Obama will have to talk up India’s geostrategic importance as a counterfoil to China’s Middle Kingdom-colonialism and Pakistan’s potential implosion. There would be much to gain in nudging India toward closer relations with other Asian countries, all of whom seek to guard against Chinese hegemony. Would a kind of understated, loosely defined “east Asian Nato” be the answer, comprising Japan, India, Indonesia, Thailand, South Korea and Taiwan? (This may even come to be a way of coaxing Vietnam into greater democracy.) This needn’t be an exercise exclusively in security: All of these countries crave a way to build commercial relations that don’t have to crisscross China all the time. All of this would encourage India to start thinking furiously of its future stature in the region—and help it to secure its goal of a permanent seat on the U.N. Security Council.

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Bogged down in health care and bailouts at home, and in “Afpak” abroad, Obama has let the alliance with India wither on the vine.

Washington would love to hand off a part of the expense, worry and responsibility of incessantly prodding Asian security into place by helping to set up a self-perpetuating local architecture, with India as a kind of pillar. That would spare the U.S. the headache of needing to confront every threat to stability as the 24/7 global enforcer. This notion might, of course, strike some of us as far-fetched, not least because India seems so unprepared for such a role. In that case, it’s time for India to grow up and get itself a pair of chopsticks. This is not a matter of being America’s poodle (as India’s legion of tedious leftists are wont to bleat) so much as India protecting its own security and prosperity, and its own ideals—indeed, doing so in a manner that does not crave a U.S. umbrella.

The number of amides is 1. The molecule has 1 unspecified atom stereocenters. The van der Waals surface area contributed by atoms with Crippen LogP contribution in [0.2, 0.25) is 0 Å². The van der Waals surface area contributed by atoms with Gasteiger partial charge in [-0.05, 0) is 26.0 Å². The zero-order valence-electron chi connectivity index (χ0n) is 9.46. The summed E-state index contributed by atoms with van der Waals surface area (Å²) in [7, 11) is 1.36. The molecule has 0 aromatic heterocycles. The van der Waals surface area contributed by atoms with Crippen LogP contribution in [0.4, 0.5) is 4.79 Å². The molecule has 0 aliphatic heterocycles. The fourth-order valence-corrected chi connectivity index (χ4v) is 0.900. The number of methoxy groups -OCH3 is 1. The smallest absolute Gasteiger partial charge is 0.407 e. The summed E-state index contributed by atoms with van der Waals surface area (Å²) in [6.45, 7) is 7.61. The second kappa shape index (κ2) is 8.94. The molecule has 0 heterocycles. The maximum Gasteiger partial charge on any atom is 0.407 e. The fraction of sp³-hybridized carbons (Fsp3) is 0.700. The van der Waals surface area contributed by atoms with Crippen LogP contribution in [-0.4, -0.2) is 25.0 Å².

In all this, Indian-Americans serve as a bridge for the relationship that needs to be built between India and the U.S. However, they are not enough. Other Americans—non-Indian-Americans—need to be part of the link, visiting and working in India, and getting into the embrace of the relationship. The alliance cannot be confected by ethnic ties: It has to be broader to be truly durable. The model is not that of American Jews and Israel. It is the U.K. and America—where the ties are not based anymore on common ethnicity or religion, but on common ideals. One can only hope that Obama, in Delhi, will stress these ideals, even as he struggles hard with them at home.

Tunku Varadarajan is a national affairs correspondent and writer at large for The Daily Beast. He is also the Virginia Hobbs Carpenter Fellow in Journalism at Stanford's Hoover Institution and a professor at NYU's Stern Business School. He is a former assistant managing editor at The Wall Street Journal. (Follow him on Twitter here.)